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The Three Musketeers

a film by Paul W. S. Anderson

This umpteenth adaptation of the most famous of Alexandre Dumas' swashbuckling novels may not be what most would call great art, and there is more than a strong possibility of it making a great number of critical worst of the year lists, and it is riddled with problematic holes in both screenplay and performance, but when all the smoke clears and all the sword fights and airship battles and palace chess games and secret trap doors are played out and closed down, this Steampunk-inspired version of the story of Athos, Porthos, Aramis, and their young friend D'Artagnan, is great fun indeed.

Paul W. S. Anderson's Three Musketeers, certainly may not be the best Musketeer adaptation ever produced (the 1973 Richard Lester version takes that particular cake) but this free-for-all rendition of the Dumas book, with its cocksure swagger and arrogant posture, is a bold, bravura take on the classic. Once one gets past some of the sillier dialogue, and the semi-lead performance of whippersnapperish Logan Lerman as equally whippersnapperish D'Artagnan (my God, it's a young Chris O'Donnell all over again!), one can really begin to enjoy this fanciful frappe of a film. The movie, with its succulent set pieces, is a wonder to watch, and its cast, save for the aforementioned boy toy tween heartthrob, play all their parts to the best of their swashbuckling abilities.

Starring Matthew Macfayden, Luke Evans and Ray Stevenson as the titular trio, Oscar winner Christoph Waltz as the conniving Cardinal Richelieu, Mads Mikkelsen as brazen bully Rochefort, Freddie Fox and Juno Temple as the teenage King Louis XIII and Queen Anne, Orlando Bloom as the dandy and dastardly Lord Buckingham, and the director's wife Milla Jovovich as the treacherously beautiful and dangerously lithesome Milady de Winter, The Three Musketeers is a funny, silly, romp of an adventure story that may indeed play fast and loose with Dumas' original, but pulls it off in its own special audacious manner. And even the 3D, a technology that more oft than not seems rather superfluous, plays its own reasonably exciting part in the whole shebang.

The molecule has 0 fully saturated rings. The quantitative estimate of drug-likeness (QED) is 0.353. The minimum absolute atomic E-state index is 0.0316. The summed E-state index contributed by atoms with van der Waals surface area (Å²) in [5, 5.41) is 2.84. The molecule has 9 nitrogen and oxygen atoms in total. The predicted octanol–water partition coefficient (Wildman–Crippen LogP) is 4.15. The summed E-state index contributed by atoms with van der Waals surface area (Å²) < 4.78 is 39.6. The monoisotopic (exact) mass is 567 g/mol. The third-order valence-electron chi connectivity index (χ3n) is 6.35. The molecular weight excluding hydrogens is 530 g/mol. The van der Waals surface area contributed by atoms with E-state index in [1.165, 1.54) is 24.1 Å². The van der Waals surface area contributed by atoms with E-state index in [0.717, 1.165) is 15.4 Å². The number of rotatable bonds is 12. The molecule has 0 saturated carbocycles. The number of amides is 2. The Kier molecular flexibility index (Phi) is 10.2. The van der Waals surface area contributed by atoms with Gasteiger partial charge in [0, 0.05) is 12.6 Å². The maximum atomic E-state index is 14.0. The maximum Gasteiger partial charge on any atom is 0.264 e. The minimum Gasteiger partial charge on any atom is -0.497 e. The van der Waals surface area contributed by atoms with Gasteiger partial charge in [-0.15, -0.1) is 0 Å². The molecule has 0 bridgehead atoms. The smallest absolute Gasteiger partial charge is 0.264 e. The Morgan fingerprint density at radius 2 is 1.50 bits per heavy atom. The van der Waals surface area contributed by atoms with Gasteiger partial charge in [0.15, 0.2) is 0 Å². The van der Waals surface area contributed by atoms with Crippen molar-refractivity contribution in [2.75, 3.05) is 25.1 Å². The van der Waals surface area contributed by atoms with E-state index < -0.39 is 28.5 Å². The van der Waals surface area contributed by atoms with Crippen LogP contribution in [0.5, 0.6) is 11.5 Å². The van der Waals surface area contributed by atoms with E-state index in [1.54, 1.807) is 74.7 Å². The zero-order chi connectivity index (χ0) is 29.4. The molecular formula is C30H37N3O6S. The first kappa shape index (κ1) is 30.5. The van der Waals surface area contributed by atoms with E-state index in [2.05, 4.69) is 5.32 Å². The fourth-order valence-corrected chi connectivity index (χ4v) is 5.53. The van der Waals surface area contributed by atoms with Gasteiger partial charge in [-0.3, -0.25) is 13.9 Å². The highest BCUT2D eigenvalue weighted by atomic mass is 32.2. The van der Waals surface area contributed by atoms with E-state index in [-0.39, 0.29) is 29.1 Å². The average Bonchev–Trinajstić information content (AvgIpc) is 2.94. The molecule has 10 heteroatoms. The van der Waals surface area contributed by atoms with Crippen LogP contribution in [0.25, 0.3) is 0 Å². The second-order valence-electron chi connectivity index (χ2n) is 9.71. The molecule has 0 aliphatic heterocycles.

I may be quite alone in my fervent, and possibly unwarranted liking of this movie - a lone favourable voice shouting perhaps in vain, into a vast sea of dissenting criticism - but I truly see no major flaws in its making. Yes, the dialogue can get a bit silly, but no sillier than in any of the Errol Flynn swashbucklers of old (though those films had the advantage of starring Errol Flynn). And yes, Lerman's D'Artagnan is an insufferable nitwit, but luckily the rest of the cast outshines him, making his annoyances of lesser consequence. And yes, if one is not attuned to the aesthetics of steampunk, one could quickly become tired of the out-of-time and out-of-perspective doo-daddlings of a film supposedly set in the 17th Century. But to those naysayers, I just shrug and move on.

No, every film cannot be a Renoir or a Rossellini - even this film snob knows that - and if one were to let oneself go, one could really like a film that is lesser than what it probably should be. One could just sit back and relax and become enthralled in a movie with action, intrigue, kick-ass flying warships and plenty of sexy skullduggery - even if it doesn't delve any deeper than it's three-dimensional surface. One could indeed quite enjoy a movie as frivolous and fun-loving as this latest version of The Three Musketeers. There's no shame in that. No shame at all. [10/26/11]

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